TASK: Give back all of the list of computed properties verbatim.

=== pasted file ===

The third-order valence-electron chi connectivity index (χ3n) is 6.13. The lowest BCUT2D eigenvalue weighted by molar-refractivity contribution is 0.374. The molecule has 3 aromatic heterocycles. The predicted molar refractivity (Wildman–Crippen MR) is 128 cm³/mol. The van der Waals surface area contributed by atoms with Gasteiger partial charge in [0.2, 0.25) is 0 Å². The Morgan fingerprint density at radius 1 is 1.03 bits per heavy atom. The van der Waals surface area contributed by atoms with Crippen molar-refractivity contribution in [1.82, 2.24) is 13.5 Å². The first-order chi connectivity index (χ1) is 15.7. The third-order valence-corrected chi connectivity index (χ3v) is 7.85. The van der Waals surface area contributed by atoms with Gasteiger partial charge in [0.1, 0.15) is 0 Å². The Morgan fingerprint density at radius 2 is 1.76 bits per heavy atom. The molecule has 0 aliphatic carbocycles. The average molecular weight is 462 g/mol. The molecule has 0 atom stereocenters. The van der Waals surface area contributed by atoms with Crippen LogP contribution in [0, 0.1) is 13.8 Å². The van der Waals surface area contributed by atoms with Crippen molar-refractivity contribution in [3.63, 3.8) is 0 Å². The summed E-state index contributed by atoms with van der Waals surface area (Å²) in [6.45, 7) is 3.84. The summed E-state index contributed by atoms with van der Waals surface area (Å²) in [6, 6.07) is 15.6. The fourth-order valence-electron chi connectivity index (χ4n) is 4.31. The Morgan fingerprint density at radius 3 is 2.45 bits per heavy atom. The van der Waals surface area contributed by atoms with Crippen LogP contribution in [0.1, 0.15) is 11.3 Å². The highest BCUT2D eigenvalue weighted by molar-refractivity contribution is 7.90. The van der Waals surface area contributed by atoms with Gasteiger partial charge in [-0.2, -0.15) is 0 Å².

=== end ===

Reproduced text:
The third-order valence-electron chi connectivity index (χ3n) is 6.13. The lowest BCUT2D eigenvalue weighted by molar-refractivity contribution is 0.374. The molecule has 3 aromatic heterocycles. The predicted molar refractivity (Wildman–Crippen MR) is 128 cm³/mol. The van der Waals surface area contributed by atoms with Gasteiger partial charge in [0.2, 0.25) is 0 Å². The Morgan fingerprint density at radius 1 is 1.03 bits per heavy atom. The van der Waals surface area contributed by atoms with Crippen molar-refractivity contribution in [1.82, 2.24) is 13.5 Å². The first-order chi connectivity index (χ1) is 15.7. The third-order valence-corrected chi connectivity index (χ3v) is 7.85. The van der Waals surface area contributed by atoms with Gasteiger partial charge in [0.1, 0.15) is 0 Å². The Morgan fingerprint density at radius 2 is 1.76 bits per heavy atom. The molecule has 0 aliphatic carbocycles. The average molecular weight is 462 g/mol. The molecule has 0 atom stereocenters. The van der Waals surface area contributed by atoms with Crippen LogP contribution in [0, 0.1) is 13.8 Å². The van der Waals surface area contributed by atoms with Crippen molar-refractivity contribution in [3.63, 3.8) is 0 Å². The summed E-state index contributed by atoms with van der Waals surface area (Å²) in [6.45, 7) is 3.84. The summed E-state index contributed by atoms with van der Waals surface area (Å²) in [6, 6.07) is 15.6. The fourth-order valence-electron chi connectivity index (χ4n) is 4.31. The Morgan fingerprint density at radius 3 is 2.45 bits per heavy atom. The van der Waals surface area contributed by atoms with Crippen LogP contribution in [0.1, 0.15) is 11.3 Å². The highest BCUT2D eigenvalue weighted by molar-refractivity contribution is 7.90. The van der Waals surface area contributed by atoms with Gasteiger partial charge in [-0.2, -0.15) is 0 Å².